An automated version of Kegel exercises called pelvic floor electrical stimulation is available, using an electrical current that inhibits detrusor overactivity and contracts pelvic muscles.12 While it is unclear as to whether there are benefits beyond the behavioral changes alone, advantages to the electrical method are improved compliance and contraction of the correct pelvic muscles.12 For further reading on urinary incontinence beyond the scope of this column, see Reference 12.
Management: Vaginal Lubricants, Moisturizers, and Hormones
Treatment is initiated for mild symptoms with vaginal moisturizers and lubricants, a variety of which are available over the counter, to provide symptomatic relief for vaginal dryness and dyspareunia, respectively.2,4,8
If these measures are ineffective, vaginal or systemic estrogen therapy is introduced to effectively relieve vaginal dryness and itchiness and to improve vaginal elasticity.2,4 In women who have not undergone a hysterectomy, systemic estrogen therapy is accompanied by a progestin, such as medroxyprogesterone; this combination has been shown to reduce the risk of endometrial carcinoma associated with unopposed estrogen.15 A progestin may be considered with vaginal therapy as well. While both routes of administration are effective, the safety of systemic hormone therapy continues to be a concern, especially in certain subgroups of women.1,2 The National Menopause Society recommends that estrogen-progestogen therapy be prescribed at the lowest effective dose for the shortest possible time to relieve menopausal symptoms such as vasomotor instability (e.g., hot flashes, night sweats—see Reference 16), and atrophic vaginitis.1,15 For those patients who have only urogenital symptoms, including atrophic vaginitis, dyspareunia, and stress incontinence, treatment with vaginal estrogen in cream, ring, or vaginal tablet form should be used, rather than systemic estrogen (e.g., oral tablets, patches, gel, high-dose ring).15 Table 2 discusses the various topical vaginal dosage forms available.
Sexual activity enhances blood flow to the vagina, which assists in maintaining healthy vaginal tissues.2 Furthermore, it has been suggested through observation that sexual activity can protect the vagina via stretching the vaginal tissues and possibly stimulating hormone production.17 Regular sexual activity, either with or without a partner, can decrease problems with vaginal atrophy.2 Studies indicate that testosterone, alone or with estrogen, has a beneficial effect on sexual motivation and intercourse frequency, suggesting that female sexuality is affected initially by menopause and the resulting change in hormones, more so than by aging.18
Sexuality and sexual behavior is a subject that is often overlooked or unaddressed by health care practitioners with regard to older adults. According to Northrup, sexual function is a complex, integrated phenomenon, reflecting the health and balance of the following: 1) the ovaries; 2) the hormones; 3) the cardiovascular system; 4) the brain; 5) the spinal cord; and 6) the peripheral nerves.5 For further reading, see Reference 5 under the chapter “Sex and Menopause: Myths and Reality,” which explores midlife changes in sexual function and sexuality, including comments on cultural inheritance and barriers. According to Cooper and Smith, since the expression of sexuality has no age limit, early and late postmenopausal women alike should be offered a full spectrum of counseling and treatment where appropriate.1
The hormonal environment of the female body greatly influences not only the health of the vaginal lining, but of the urethral tissues as well. Many women accept the symptoms associated with postmenopausal changes, which are often quite distressing, and believe that they are unavoidable signs of aging. Pharmacists can take a proactive role in guiding women through this time of change by providing information and guidance about therapeutic options to improve their urogenital health while helping to improve quality of life.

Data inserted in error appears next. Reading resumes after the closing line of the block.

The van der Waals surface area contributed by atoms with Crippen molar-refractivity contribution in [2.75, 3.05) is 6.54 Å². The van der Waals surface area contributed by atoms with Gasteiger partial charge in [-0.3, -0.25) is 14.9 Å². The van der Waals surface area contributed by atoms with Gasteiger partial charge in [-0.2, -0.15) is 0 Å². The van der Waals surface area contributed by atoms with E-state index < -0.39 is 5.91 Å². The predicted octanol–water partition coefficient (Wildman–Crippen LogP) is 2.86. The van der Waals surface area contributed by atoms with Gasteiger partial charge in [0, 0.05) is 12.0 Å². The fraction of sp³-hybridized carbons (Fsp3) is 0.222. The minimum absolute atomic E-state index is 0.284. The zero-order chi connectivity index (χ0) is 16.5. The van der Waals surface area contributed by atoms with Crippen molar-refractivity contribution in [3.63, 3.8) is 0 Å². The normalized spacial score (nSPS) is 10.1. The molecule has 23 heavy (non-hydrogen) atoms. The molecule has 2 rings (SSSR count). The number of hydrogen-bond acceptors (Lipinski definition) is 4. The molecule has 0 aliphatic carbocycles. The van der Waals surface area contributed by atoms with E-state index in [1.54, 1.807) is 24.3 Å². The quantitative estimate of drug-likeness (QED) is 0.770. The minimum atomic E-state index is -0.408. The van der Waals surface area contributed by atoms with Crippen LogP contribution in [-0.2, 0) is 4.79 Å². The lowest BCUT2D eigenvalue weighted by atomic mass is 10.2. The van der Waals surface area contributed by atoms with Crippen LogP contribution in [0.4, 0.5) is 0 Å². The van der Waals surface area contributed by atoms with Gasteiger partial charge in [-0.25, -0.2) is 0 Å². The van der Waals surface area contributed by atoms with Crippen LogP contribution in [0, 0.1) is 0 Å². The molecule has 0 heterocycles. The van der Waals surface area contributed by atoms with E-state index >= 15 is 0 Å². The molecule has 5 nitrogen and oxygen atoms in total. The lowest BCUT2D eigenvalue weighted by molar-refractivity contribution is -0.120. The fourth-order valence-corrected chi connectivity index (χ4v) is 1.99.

1. Cooper TK, Smith OM. Gynecologic disorders in the elderly. In: Fillit HM, Rockwood K, Woodhouse K, eds. Brocklehurst’s Textbook of Geriatric Medicine and Gerontology. 7th ed. Philadelphia, PA: Saunders Elsevier; 2010:716-725.
2. Vaginal atrophy. Mayoclinic.com. September 17, 2010. www.mayoclinic.com/health/vaginal-atrophy/DS00770. Accessed August 17, 2011.
3. Krychman ML. Vaginal estrogens for the treatment of dyspareunia. J Sex Med. 2011; 8(3):666-674.
4. Scudder L. Treating atrophic vaginitis. Medscape.com. Medscape Nurse. Viewpoints. Posted 07/21/2011. www.medscape.com/viewarticle/746539. Accessed August 17, 2011.
5. Northrup C. The Wisdom of Menopause. New York, NY. Bantam Books; 2001:129-130,161-162,265-266.
6. Pearson T. Atrophic vaginitis. J Nurse Pract. 2011;7:502-505.
7. Hohenhaus MH. Vulvovaginal atrophy: a common—and commonly overlooked—problem. Med Health R I. 2011;94(5):138-140.8. Stika CS. Atrophic vaginitis. Dermatol Ther. 2010;23(5):514-522.
9. Vaginitis. MerckManual.com.
Revised April 2007.
www.merckmanuals.com/professional/sec19/ch261/ch261b.html?qt=atrophic vaginitis&alt=sh. Accessed August 17, 2011.
10. Kinsey AC, Pomoroy WB, Martin CE, et al. Sexual Behaviour in the Human Female. Philadelphia, PA: WB Saunders; 1953.
11. Foon R, Toozs-Hobson P. Overactive bladder. Obstet Gynaecol Reprod Med. 2007; 17:255-360.
12. Urinary incontinence. MerckManual.com. Fully Revised August 2007/Modified March 2008. www.merckmanuals.com/professional/sec18/ch242/ch242b.html?qt=postmenopausal stress incontinence&alt=sh. Accessed August 17, 2011.
13. Dorland’s Pocket Medical Dictionary. 28th ed. Philadelphia, PA: Saunders Elsevier; 2009.
14. Kegel exercises: a how-to guide for women. Mayoclinic.com. July 10, 2010. www.mayoclinic.com/health/kegel-exercises/WO00119. Accessed August 17, 2011.
15. Harvey RA, Champe PC. Pharmacology. 4th ed. Philadelphia, PA: Lippincott Williams & Wilkins; 2009:299-310.
16. Zagaria ME. Hot flashes and night sweats. US Pharm. 2010;35(3):20-24. www.uspharmacist.com/content/d/senior_care/c/19845/. Accessed August 29, 2011.
17. Lieblum S, Bachman G, Kemmann E, et al. Vaginal atrophy in the postmenopausal woman. The importance of sexual activity and hormones. JAMA. 1983;249:2195-2198.
18. Sherwin BB, Gelfand MM. The role of androgen in the maintenance of sexual functioning in oopherectomised women. Psychosomat Med. 1987;49:397-409.
19. Beers MH, Jones TV, Berkwits M, et al, eds. The Merck Manual of Health & Aging. Whitehouse Station, NJ: Merck Research Laboratories; 2004:17,775,778,781-782,789.